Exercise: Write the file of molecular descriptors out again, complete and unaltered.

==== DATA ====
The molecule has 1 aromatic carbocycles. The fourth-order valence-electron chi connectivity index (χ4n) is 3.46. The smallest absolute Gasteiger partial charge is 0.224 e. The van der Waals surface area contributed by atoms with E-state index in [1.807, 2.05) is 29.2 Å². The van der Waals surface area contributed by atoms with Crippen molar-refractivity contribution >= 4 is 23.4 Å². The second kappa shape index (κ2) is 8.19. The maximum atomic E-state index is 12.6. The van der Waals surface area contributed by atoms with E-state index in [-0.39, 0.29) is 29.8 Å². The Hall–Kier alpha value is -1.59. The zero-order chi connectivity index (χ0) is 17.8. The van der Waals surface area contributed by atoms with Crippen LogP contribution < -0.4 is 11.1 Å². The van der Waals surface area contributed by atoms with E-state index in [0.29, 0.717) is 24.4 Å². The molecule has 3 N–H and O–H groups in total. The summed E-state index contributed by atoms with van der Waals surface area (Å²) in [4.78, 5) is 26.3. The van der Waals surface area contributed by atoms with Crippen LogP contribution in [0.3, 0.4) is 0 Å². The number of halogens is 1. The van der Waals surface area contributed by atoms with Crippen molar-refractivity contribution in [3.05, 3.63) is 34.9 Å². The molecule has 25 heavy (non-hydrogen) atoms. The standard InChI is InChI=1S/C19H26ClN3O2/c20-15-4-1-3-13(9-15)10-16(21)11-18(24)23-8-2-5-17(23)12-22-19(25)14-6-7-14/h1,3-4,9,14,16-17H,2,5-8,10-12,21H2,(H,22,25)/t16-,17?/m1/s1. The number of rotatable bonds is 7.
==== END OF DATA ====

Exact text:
The molecule has 1 aromatic carbocycles. The fourth-order valence-electron chi connectivity index (χ4n) is 3.46. The smallest absolute Gasteiger partial charge is 0.224 e. The van der Waals surface area contributed by atoms with E-state index in [1.807, 2.05) is 29.2 Å². The van der Waals surface area contributed by atoms with Crippen molar-refractivity contribution >= 4 is 23.4 Å². The second kappa shape index (κ2) is 8.19. The maximum atomic E-state index is 12.6. The van der Waals surface area contributed by atoms with E-state index in [-0.39, 0.29) is 29.8 Å². The Hall–Kier alpha value is -1.59. The zero-order chi connectivity index (χ0) is 17.8. The van der Waals surface area contributed by atoms with Crippen LogP contribution < -0.4 is 11.1 Å². The van der Waals surface area contributed by atoms with E-state index in [0.29, 0.717) is 24.4 Å². The molecule has 3 N–H and O–H groups in total. The summed E-state index contributed by atoms with van der Waals surface area (Å²) in [4.78, 5) is 26.3. The van der Waals surface area contributed by atoms with Crippen LogP contribution in [0.3, 0.4) is 0 Å². The number of halogens is 1. The van der Waals surface area contributed by atoms with Crippen molar-refractivity contribution in [3.05, 3.63) is 34.9 Å². The molecule has 25 heavy (non-hydrogen) atoms. The standard InChI is InChI=1S/C19H26ClN3O2/c20-15-4-1-3-13(9-15)10-16(21)11-18(24)23-8-2-5-17(23)12-22-19(25)14-6-7-14/h1,3-4,9,14,16-17H,2,5-8,10-12,21H2,(H,22,25)/t16-,17?/m1/s1. The number of rotatable bonds is 7.